Leka Zogu: Controversial 'king of the Albanians' who spent most of his life in exile

 

Leka of Albania was one of the most colourful and controversial characters on the 20th century Balkan scene, and one of the last links with the pre-Second World War Zogist monarchy. He was born in 1939 into a world of deep political crisis, with the government of his father, King Zog, Albania's first king, about to be snuffed out by Mussolini's forces. When Leka was one day old, his father held a great military parade in the capital, Tirana, a great provocation to the Duce in Rome.

Plans were laid for the immediate exile of Leka and his mother, Queen Geraldine. Zog's plan to retire to the mountains to head an anti-Fascist resistance was stymied by the treachery of the Yugoslavs, and he, too, fled into exile – in such confusion that the family Fabergé eggs and the queen's fortune were left behind – the family and a small entourage settling in northern Greece.

Leka was not to return to Albania for over 50 years, and the greater part of his life was spent in peripatetic exile, dominated by his mother, and he did not marry until 1975. The forceful Geraldine had numerous contacts among the European aristocracies, and most of the Second World War was spent in London, where they lived in the Ritz hotel for a time, and then near Ascot.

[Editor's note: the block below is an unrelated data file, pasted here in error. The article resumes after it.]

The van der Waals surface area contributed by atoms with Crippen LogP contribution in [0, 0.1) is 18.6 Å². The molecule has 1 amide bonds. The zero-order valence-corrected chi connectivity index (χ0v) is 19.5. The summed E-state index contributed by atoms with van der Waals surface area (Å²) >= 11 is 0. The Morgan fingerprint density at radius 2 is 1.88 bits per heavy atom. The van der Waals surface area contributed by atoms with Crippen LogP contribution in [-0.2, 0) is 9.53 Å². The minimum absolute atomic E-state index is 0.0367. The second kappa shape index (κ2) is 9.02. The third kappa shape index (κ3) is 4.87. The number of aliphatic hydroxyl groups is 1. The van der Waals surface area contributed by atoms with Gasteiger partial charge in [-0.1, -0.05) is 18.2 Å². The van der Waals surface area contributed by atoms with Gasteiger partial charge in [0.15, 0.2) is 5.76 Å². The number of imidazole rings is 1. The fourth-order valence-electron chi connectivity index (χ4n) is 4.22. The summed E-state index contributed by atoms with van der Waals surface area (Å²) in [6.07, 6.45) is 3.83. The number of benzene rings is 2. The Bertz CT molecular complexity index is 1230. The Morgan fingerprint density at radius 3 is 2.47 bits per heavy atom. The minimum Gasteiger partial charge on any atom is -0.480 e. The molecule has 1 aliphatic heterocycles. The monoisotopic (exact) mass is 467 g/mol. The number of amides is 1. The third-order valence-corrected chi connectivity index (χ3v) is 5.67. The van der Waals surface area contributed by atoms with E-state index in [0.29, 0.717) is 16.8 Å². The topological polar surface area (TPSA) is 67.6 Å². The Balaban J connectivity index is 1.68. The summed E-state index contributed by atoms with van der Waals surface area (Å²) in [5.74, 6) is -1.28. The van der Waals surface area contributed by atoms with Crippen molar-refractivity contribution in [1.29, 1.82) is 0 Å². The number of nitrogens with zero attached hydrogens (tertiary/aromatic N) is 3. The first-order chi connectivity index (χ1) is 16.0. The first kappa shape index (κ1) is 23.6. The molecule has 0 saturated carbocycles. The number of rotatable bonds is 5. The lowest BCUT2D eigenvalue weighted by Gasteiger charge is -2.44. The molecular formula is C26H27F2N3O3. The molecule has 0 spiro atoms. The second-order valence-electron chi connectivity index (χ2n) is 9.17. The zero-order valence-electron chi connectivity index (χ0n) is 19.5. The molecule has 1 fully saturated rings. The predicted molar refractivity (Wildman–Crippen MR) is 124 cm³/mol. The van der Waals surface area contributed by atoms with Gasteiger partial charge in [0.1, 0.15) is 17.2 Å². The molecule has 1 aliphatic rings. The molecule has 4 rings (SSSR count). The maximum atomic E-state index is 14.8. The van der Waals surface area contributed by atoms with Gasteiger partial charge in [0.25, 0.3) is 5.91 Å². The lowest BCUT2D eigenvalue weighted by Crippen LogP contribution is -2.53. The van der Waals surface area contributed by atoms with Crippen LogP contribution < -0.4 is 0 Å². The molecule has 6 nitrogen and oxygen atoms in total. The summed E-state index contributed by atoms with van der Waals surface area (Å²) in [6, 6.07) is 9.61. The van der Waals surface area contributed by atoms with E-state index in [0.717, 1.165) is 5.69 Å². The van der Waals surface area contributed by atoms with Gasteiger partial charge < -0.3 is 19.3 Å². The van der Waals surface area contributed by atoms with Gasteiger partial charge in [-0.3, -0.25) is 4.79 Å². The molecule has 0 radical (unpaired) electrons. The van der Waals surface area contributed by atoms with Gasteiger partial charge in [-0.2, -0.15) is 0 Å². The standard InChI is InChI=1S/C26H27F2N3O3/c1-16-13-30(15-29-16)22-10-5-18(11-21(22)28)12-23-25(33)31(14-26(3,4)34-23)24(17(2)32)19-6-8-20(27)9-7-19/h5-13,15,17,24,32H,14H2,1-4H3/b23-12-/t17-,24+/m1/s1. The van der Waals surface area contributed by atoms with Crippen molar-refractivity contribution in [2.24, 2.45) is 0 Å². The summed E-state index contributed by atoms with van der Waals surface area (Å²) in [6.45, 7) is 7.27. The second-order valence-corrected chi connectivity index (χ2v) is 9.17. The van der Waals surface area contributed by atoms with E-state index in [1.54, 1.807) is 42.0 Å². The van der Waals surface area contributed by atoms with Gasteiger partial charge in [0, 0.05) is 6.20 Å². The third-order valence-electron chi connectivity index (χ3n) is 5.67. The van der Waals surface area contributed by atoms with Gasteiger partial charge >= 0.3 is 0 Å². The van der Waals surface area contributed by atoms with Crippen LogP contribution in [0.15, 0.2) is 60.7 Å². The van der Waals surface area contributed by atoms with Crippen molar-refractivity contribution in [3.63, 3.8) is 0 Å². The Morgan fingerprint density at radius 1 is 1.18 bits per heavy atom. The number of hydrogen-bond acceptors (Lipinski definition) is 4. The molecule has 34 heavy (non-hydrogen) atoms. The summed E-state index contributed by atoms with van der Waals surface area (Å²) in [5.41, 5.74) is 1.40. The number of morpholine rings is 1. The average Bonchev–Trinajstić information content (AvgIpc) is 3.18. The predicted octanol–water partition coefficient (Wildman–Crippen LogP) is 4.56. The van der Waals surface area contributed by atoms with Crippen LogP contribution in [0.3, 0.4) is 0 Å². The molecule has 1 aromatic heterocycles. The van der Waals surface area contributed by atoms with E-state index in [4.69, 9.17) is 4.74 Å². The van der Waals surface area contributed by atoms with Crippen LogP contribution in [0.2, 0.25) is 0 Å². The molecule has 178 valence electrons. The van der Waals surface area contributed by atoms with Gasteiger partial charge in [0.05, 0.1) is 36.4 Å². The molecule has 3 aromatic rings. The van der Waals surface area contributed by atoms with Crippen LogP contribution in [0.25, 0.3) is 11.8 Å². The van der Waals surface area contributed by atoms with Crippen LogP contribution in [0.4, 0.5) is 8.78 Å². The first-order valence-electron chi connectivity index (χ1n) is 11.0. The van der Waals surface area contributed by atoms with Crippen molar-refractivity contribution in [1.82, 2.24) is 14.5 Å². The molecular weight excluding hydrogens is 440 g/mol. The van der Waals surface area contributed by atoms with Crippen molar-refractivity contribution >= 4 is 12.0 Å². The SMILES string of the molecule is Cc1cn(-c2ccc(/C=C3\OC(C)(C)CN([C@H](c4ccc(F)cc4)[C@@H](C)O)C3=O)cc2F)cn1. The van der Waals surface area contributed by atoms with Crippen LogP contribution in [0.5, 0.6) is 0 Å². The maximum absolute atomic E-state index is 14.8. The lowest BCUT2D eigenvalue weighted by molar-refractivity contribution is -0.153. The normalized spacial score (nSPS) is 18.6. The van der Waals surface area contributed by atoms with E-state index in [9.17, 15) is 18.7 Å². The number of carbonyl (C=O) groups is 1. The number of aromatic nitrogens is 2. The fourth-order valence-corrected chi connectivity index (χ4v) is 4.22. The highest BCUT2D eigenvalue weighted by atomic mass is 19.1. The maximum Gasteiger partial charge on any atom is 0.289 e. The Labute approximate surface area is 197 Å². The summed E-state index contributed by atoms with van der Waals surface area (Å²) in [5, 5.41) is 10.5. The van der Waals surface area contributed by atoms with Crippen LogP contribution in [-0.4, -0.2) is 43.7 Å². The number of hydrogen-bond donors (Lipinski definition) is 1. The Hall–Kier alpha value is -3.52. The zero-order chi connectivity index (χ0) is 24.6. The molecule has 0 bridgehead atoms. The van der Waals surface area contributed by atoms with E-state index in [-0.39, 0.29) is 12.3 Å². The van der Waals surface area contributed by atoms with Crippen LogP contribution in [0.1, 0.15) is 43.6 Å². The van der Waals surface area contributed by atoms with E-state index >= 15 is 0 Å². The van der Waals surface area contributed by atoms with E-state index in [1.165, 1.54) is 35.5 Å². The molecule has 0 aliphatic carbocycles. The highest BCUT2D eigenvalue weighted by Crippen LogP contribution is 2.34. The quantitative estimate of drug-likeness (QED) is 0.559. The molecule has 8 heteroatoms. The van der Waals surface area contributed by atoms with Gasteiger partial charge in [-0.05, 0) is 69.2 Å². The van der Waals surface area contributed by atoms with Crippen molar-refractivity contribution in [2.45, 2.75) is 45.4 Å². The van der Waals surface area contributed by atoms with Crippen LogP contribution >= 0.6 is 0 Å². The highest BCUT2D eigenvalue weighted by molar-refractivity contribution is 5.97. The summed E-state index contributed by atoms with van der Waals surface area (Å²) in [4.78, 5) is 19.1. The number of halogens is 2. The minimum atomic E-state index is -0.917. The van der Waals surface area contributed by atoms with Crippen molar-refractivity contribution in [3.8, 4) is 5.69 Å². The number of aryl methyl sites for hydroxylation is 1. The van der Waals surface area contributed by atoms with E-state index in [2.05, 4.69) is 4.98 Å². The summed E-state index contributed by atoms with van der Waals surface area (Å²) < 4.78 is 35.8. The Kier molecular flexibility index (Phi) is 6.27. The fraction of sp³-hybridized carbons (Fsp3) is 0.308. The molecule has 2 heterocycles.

Zog's hope that he would be able to secure British support for his return to the throne when the war ended was reinforced by his close relationship with key members of the Special Operations Executive, like Julian Amery, who were sent from SOE HQ in Cairo to assist the pro-royalist resistance to the Axis. The Foreign Office, though, was never inclined to forgive Zog for his pro-Italian leanings in the 1930s and gave enough support to pro-Communist groups under the control of Enver Hoxha's Partisans to enable them to seize power before the war ended elsewhere in Europe. Amery remained a lifelong friend.

The family then moved to Egypt, where the Farouk monarchy was of Albanian descent, and the 10-year-old Leka was enrolled at Victoria College. He was a quiet, studious boy, already set apart from his contemporaries by his towering height – by adulthood he stood nearly 7ft tall. He survived life-threatening bouts of pneumonia and bronchitis, and in 1952 they left Egypt, as the Nasserite revolution approached.

In April 1961, while they were living in Paris, Zog died and Leka wassuddenly thrust into the limelight.He was consecrated King of the Albanians in the Hotel Bristol in Paris, in contrast to his father, who had been only King of Albania, and throughout his life he was a firm supporter of the national cause in Kosovo, the Cameria region of north-west Greece and western Macedonia.

In his 20s Leka was a great admirer of General Franco's Spain, and duly moved there in the mid-Sixties. Leka had always been fascinated by weapons, and was immensely proud of the fact that, when once an assassination attempt was made on his father, Zog was the only monarch in history known to have returned fire.